Myanmar’s Aung San Suu Kyi pleads not guilty to inciting violence as junta muzzles lawyers


Myanmar State Counselor Aung San Suu Kyi has pleaded not guilty to public incitement charges, sources involved in the case say, in a hearing where the junta banned its legal team from discussing with the media, fearing that this could “” destabilize the country.

Tuesday marked the first chance for the Nobel Laureate, 76, who was arrested on February 1 when the military overthrew her National League for Democracy (NLD) government in a coup, to defend himself in the special court in the capital Naypyidaw against charges under Article 505 (b) of the Myanmar Penal Code, said a source familiar with the proceedings in the Myanmar service of the FRG, speaking under the guise of ‘anonymity.

Details of the hearing were not immediately clear as the military banned five lawyers for Aung San Suu Kyi’s legal team from speaking to the media under article 144 of the Criminal Procedure Code.

Lawyers for former President Win Myint and Naypyidaw Mayor Myo Aung, both co-accused in the case, said earlier this month that they decided to defend themselves against the charges.

Khin Maung Myint, an attorney for the Yangon High Court, told RFA that it was illegal for the military to keep Aung San Suu Kyi’s case hidden from the public.

“A lawyer or anyone else should be able to speak on the progress of the case without a restraining order,” he said.

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“If someone criticizes the quality of the case or speaks disrespectfully to the people involved, the witnesses or the court, then the person can be prosecuted under the Contempt of Court Act. Otherwise, the enactment of Article 144, which deprives citizens of their right to information, is in fact unconstitutional.

The decision to prevent Aung San Suu Kyi’s lawyers from speaking to reporters follows an Oct. 12 hearing in which former President Win Myint told the court that the military forced him to resign. his post on the day of the coup while defending himself against charges. under Section 505 (b).

Following the media disclosure of this hearing by defense lawyer Khin Maung Zaw, the junta banned four members of Win Myint’s legal team – Khin Maung Zaw, Thair Maung Maung, Kyi Win and Min Min Soe – to speak on the case.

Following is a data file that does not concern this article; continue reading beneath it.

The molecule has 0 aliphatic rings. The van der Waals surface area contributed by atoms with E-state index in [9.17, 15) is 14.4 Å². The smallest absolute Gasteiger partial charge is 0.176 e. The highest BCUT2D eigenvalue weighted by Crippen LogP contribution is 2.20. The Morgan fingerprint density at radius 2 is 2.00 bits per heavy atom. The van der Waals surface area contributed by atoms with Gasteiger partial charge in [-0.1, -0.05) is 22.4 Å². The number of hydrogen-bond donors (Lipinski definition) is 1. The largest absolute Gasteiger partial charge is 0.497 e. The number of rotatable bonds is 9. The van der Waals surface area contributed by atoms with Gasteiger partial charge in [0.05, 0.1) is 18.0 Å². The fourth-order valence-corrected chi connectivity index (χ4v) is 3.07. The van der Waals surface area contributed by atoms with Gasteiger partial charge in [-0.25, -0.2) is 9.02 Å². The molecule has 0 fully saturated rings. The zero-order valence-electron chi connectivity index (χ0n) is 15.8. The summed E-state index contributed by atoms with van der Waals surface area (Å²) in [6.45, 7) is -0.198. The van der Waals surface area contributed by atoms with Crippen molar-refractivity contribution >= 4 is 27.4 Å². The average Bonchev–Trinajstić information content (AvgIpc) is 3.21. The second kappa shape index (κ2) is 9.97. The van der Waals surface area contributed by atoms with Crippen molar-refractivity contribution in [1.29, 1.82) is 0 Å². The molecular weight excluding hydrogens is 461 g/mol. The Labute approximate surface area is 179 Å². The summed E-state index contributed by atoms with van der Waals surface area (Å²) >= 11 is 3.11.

In August, another member of the defense team, San Marlar Nyunt, was forced by authorities in Yangon to sign a pledge not to conduct interviews, contact the media or any foreign organization.

Veteran High Court lawyer Kyee Myint told RFA that banning all lawyers from speaking to the media was illegal and said the ruling amounted to blatant interference with the judiciary.

“The 2008 Constitution explicitly states that the legislative, executive and judicial sectors must act separately,” he said.

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“The court judge, in a response to Aung San Suu Kyi, said that lawyers can talk about the hearings, and therefore the executive’s order can be considered interference.

Junta spokesman Major General Zaw Min Tun told RFA the ban was imposed because the lawyers’ statements “would not contribute to the stability of the country.”

“There have been exaggerations in the statements made in court – some cases seem to have been misrepresented,” he said.

“We have information teams to talk about legal matters, even at the district level, and they will act accordingly when needed. “

“Undemocratic and illegal travel”

However, lawyers and political observers disagreed with the junta’s reasoning.

Political analyst Than Soe Naing called the move “part of a political plot to imprison Aung San Suu Kyi and other senior party leaders.”

“Politically speaking, [the junta is] determined to crush the leadership of the NLD, including Aung San Suu Kyi, ”he said.

“Decisions are made based on this line of thinking. They don’t have the legal right to do this, although they still do. These are very undemocratic and illegal measures which are all politically motivated. “

Than Soe Naing said that injustices committed for political ends will continue as long as the military regime thrives.

Kyaw Thiha, a member of the NLD Central Committee, called the ban a “deliberate decision”.

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“They don’t want Aung San Suu Kyi’s words to be heard here. President [recent] the statements reaching outside have seriously hurt them, ”he said.

“They can’t handle lawyers who honestly convey courageous words [of the leaders] reach the public. They are very afraid that the whole country will become unstable after learning the truth. “

Kyaw Thiha said the country “is heading for total annihilation” if the current situation persists because the military “does whatever it wants with no respect for democratic rights.”

Almost nine months after the February 1 military coup, security forces killed 1,218 civilians and arrested at least 7,026, according to the Bangkok-based Association for the Assistance of Political Prisoners, mostly during the crackdown anti-junta demonstrations.

The junta said they toppled the NLD government because they claimed the party staged a landslide victory in Myanmar’s November 2020 elections through widespread electoral fraud. He has yet to present any evidence for his claims and public unrest is at an all time high.

Aung San Suu Kyi on Wednesday requested that the court hold hearings on the cases she faces every two weeks instead of a week, citing health concerns, but the judge rejected her request.

Reported by the Myanmar service of RFA. Translated by Khin Maung Nyane. Written in English by Joshua Lipes.